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(C++) enum

 

enum is a keyword to define an enumeration. Use enumerations to represent sets of named constants [7].

 

Define operations on enumerations for safe and simple use [9]. Avoid enumerations at file scope in header files [5]. Use a consistent method to identify immutable values such as enum values [6].

 

In C++11, prefer class enums over plain enums to minimize surprise [8].

 

 

 

 

 

C++98C++11 Example: with and without enum

 

Below is an example of a code that did not use enum.

 

//Without using enum, not preferred
void sayHello(const int& sex)
{
  switch(sex)
  {
    case 0: std::cout << "(male voice) Hello!" << std::endl; break;
    case 1: std::cout << "(female voice) Hello!" << std::endl; break;
    case 2: std::cout << "(hermaphrodite voice) Hello!" << std::endl; break;
  }
}

 

How can one expect to memorize all these values for sexes? enum relieves things:

 

enum Sex { male, female, hermaphrodite };

void sayHello(const Sex& sex)
{
  switch(sex)
  {
    case male: std::cout << "(male voice) Hello!" << std::endl; break;
    case female: std::cout << "(female voice) Hello!" << std::endl; break;
    case hermaphrodite: std::cout << "(hermaphrodite voice) Hello!" << std::endl; break;
  }
}

 

Of course, the example without enum can be converted to the example below, using global constants. Prefer not to use globals [1-4].

 

//Without using enum, not preferred
const int male = 0; //Not preferred
const int female = 1; //Not preferred
const int hermaphrodite = 2; //Not preferred

void sayHello(const int& sex)
{
  switch(sex)
  {
    case male: std::cout << "(male voice) Hello!" << std::endl; break;
    case female: std::cout << "(female voice) Hello!" << std::endl; break;
    case hermaphrodite: std::cout << "(hermaphrodite voice) Hello!" << std::endl; break;
  }
}

 

 

 

 

 

C++98C++11 Example how to define an enum and overloading operator<< for it

 

#include <iostream>

enum Sign { minus = -1, none = 0, plus = 1};

std::ostream& operator<<(std::ostream& os, const Sign& s)
{
  os << (s == minus ? "-" : (s == none ? " " : "+") );
  return os;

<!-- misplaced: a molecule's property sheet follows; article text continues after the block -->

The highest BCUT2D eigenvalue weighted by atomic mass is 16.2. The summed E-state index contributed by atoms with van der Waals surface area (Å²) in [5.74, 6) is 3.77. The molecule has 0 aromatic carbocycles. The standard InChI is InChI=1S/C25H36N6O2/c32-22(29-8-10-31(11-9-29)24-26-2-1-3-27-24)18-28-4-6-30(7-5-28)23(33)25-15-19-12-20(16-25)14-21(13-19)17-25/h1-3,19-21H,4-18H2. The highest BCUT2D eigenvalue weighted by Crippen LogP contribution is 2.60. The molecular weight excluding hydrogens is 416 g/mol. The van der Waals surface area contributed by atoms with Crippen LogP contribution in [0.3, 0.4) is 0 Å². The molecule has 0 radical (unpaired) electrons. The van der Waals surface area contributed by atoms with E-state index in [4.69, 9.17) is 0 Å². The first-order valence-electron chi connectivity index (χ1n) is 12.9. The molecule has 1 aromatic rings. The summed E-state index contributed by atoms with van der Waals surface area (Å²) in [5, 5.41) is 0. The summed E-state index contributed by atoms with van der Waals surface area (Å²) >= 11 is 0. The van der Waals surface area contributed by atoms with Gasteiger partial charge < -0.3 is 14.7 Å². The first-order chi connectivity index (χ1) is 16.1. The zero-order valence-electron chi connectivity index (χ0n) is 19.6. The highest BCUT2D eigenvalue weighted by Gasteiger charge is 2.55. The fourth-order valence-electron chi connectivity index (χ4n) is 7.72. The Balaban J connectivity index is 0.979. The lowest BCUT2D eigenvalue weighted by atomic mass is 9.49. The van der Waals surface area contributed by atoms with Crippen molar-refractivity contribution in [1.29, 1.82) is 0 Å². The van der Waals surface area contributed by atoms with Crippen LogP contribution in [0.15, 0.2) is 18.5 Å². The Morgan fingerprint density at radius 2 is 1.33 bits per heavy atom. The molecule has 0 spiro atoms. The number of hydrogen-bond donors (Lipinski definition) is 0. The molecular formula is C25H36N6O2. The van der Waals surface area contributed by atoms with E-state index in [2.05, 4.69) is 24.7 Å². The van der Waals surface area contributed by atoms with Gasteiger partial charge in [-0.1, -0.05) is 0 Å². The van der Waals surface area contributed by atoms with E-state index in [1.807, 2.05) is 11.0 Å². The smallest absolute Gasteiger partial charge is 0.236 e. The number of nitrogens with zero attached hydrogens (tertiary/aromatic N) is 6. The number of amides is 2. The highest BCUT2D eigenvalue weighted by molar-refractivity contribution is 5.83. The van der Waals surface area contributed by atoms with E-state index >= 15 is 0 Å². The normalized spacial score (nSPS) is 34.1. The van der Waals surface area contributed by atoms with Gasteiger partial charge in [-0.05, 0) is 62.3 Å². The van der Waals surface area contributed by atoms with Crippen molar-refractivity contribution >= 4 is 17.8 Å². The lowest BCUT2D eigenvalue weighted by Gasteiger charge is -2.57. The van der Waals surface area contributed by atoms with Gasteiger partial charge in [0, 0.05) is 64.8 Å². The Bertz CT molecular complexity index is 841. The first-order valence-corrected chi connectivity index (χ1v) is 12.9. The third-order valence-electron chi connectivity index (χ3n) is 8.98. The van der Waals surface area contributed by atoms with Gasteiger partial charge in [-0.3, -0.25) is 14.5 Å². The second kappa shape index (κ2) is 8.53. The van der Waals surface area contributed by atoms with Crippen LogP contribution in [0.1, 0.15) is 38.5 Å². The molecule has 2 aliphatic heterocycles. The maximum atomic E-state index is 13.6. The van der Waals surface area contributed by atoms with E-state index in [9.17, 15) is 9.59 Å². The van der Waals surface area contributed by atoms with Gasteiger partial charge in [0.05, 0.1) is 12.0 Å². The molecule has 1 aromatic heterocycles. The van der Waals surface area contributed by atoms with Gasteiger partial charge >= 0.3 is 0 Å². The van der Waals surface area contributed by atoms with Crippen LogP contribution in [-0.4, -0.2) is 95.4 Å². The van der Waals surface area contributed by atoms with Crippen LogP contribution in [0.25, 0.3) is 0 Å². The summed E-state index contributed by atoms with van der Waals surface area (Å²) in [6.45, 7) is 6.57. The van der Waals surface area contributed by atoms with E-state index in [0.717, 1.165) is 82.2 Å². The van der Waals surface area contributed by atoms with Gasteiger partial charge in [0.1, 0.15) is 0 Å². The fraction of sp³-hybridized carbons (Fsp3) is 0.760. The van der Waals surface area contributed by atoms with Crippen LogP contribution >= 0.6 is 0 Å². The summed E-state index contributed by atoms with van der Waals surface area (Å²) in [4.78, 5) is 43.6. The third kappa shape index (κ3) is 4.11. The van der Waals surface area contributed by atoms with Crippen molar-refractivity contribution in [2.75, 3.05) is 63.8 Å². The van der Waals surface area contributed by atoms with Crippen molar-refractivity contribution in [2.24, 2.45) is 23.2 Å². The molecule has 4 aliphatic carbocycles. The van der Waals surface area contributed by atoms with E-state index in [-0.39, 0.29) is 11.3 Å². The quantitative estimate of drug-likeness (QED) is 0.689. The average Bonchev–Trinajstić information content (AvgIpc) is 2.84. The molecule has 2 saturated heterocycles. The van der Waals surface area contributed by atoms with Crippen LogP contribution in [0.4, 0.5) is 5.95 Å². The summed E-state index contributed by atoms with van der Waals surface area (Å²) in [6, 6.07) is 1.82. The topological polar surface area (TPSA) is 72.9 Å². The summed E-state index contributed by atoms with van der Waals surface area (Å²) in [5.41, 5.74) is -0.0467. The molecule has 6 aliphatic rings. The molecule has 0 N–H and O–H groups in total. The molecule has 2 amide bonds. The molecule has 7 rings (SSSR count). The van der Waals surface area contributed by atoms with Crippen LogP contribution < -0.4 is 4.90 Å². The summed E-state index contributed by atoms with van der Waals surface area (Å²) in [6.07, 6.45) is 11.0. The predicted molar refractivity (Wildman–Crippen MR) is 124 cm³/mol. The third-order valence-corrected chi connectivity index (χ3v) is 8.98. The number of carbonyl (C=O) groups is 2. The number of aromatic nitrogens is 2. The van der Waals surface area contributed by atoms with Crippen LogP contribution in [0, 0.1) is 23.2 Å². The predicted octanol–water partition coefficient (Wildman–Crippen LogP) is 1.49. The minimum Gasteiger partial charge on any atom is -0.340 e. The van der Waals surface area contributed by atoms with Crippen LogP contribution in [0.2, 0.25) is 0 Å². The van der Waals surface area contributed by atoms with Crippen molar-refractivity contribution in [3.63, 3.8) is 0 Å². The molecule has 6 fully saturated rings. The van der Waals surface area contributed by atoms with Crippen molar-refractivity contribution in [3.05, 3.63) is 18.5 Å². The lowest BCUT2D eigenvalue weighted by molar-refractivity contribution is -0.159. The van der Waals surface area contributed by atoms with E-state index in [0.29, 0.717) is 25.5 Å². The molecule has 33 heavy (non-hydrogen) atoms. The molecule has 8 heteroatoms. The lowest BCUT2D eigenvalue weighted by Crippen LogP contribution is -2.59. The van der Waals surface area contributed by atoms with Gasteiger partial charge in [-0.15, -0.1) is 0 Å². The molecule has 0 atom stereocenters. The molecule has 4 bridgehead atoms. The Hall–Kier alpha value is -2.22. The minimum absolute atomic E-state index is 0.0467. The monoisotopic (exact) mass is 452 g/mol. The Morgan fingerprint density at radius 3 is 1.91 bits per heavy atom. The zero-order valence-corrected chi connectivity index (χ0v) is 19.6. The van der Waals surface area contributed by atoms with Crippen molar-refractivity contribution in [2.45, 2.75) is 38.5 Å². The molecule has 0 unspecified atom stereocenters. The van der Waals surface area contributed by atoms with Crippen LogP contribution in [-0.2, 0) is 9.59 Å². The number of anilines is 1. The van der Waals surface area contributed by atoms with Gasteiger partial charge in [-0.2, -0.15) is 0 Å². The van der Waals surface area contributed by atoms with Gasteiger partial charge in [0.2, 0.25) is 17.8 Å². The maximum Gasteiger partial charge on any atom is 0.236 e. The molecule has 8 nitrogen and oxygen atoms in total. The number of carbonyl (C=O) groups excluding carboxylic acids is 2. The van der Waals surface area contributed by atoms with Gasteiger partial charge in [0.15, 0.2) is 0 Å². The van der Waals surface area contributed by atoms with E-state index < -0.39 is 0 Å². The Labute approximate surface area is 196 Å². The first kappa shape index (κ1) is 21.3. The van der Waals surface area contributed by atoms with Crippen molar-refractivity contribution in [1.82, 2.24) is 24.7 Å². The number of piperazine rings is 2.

}

int main()
{
  const Sign a = plus;
  const Sign b = none;
  const Sign c = minus;
  std::cout
    << "Plus : " << a
    << "\nNo sign: " << b
    << "\nMinus : " << c
    << std::endl;
}

 

 

 

 

 

Advice

 

 

 

 

 

 

References

 

  1. Herb Sutter, Andrei Alexandrescu. C++ coding standards: 101 rules, guidelines, and best practices. 2005. ISBN: 0-32-111358-6. Chapter 10: 'Minimize global and shared data'
  2. Bjarne Stroustrup. The C++ Programming Language (3rd edition). 1997. ISBN: 0-201-88954-4. Chapter 1.8.2.a: 'Don't use global data (use members)'
  3. Jarrod Hollingworth, Bob Swart, Mark Cashman, Paul Gustavson. Sams C++ Builder 6 Developer's Guide. 2002. ISBN:0-672-32480-6. Chapter 3: 'Avoid using global variables'
  4. Scott Meyers. Effective C++ (3rd edition). ISBN: 0-321-33487-6. Item 2: Prefer consts, enums and inlines to #defines
  5. John Lakos. Large-Scale C++ Software Design. 1996. ISBN: 0-201-63362-0. Chapter 2.3.3: 'Avoid enumerations, typedefs and constants at file scope in .h files'
  6. John Lakos. Large-Scale C++ Software Design. 1996. ISBN: 0-201-63362-0. Chapter 2.7: 'Use a consistent method (such as all uppercase with underscores) to identify immutable values such as enumerators, const data and preprocessor constants'
  7. Bjarne Stroustrup. The C++ Programming Language (4th edition). 2013. ISBN: 978-0-321-56384-2. Chapter 8.5. Advice. page 224: '[5] Use enumerations to represent sets of named constants'
  8. Bjarne Stroustrup. The C++ Programming Language (4th edition). 2013. ISBN: 978-0-321-56384-2. Chapter 8.5. Advice. page 224: '[6] Prefer class enums over "plain" enums to minimize surprises'
  9. Bjarne Stroustrup. The C++ Programming Language (4th edition). 2013. ISBN: 978-0-321-56384-2. Chapter 8.5. Advice. page 224: '[7] Define operations on enumerations for safe and simple use'
  10. Bjarne Stroustrup. The C++ Programming Language (4th edition). 2013. ISBN: 978-0-321-56384-2. Chapter 8.5. Advice. page 224: '[6] Prefer class enums over "plain" enums to minimize surprises'
  11. Scott Meyers. C++ And Beyond 2012 session: 'Initial thoughts on Effective C++11'. 2012. ' Prefer enum classes to enums'

 

 

 

 

 

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